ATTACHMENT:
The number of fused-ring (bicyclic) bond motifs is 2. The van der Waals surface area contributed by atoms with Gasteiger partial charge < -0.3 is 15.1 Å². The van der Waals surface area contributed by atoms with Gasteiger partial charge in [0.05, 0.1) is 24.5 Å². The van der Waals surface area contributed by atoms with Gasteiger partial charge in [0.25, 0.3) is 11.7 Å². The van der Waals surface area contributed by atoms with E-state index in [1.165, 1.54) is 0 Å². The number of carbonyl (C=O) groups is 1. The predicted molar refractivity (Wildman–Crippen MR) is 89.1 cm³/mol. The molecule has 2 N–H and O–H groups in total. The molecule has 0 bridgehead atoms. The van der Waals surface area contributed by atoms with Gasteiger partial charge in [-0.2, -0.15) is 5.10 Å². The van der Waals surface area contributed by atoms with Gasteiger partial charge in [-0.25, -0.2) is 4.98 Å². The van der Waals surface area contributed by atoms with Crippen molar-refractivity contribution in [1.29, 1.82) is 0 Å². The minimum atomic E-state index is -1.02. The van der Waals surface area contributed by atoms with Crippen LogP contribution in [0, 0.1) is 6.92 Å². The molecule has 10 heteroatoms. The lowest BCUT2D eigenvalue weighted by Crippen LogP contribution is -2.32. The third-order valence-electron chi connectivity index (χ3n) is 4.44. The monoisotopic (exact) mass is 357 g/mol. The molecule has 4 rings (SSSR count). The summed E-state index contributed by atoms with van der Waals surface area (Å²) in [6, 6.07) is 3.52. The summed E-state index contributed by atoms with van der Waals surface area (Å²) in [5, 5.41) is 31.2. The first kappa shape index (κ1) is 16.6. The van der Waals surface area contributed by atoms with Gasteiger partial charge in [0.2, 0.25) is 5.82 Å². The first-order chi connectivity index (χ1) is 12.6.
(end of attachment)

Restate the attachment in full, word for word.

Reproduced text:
The number of fused-ring (bicyclic) bond motifs is 2. The van der Waals surface area contributed by atoms with Gasteiger partial charge < -0.3 is 15.1 Å². The van der Waals surface area contributed by atoms with Gasteiger partial charge in [0.05, 0.1) is 24.5 Å². The van der Waals surface area contributed by atoms with Gasteiger partial charge in [0.25, 0.3) is 11.7 Å². The van der Waals surface area contributed by atoms with E-state index in [1.165, 1.54) is 0 Å². The number of carbonyl (C=O) groups is 1. The predicted molar refractivity (Wildman–Crippen MR) is 89.1 cm³/mol. The molecule has 2 N–H and O–H groups in total. The molecule has 0 bridgehead atoms. The van der Waals surface area contributed by atoms with Gasteiger partial charge in [-0.2, -0.15) is 5.10 Å². The van der Waals surface area contributed by atoms with Gasteiger partial charge in [-0.25, -0.2) is 4.98 Å². The van der Waals surface area contributed by atoms with Crippen molar-refractivity contribution in [1.29, 1.82) is 0 Å². The minimum atomic E-state index is -1.02. The van der Waals surface area contributed by atoms with Crippen LogP contribution in [0, 0.1) is 6.92 Å². The molecule has 10 heteroatoms. The lowest BCUT2D eigenvalue weighted by Crippen LogP contribution is -2.32. The third-order valence-electron chi connectivity index (χ3n) is 4.44. The monoisotopic (exact) mass is 357 g/mol. The molecule has 4 rings (SSSR count). The summed E-state index contributed by atoms with van der Waals surface area (Å²) in [6, 6.07) is 3.52. The summed E-state index contributed by atoms with van der Waals surface area (Å²) in [5, 5.41) is 31.2. The first kappa shape index (κ1) is 16.6. The van der Waals surface area contributed by atoms with Gasteiger partial charge in [0.2, 0.25) is 5.82 Å². The first-order chi connectivity index (χ1) is 12.6.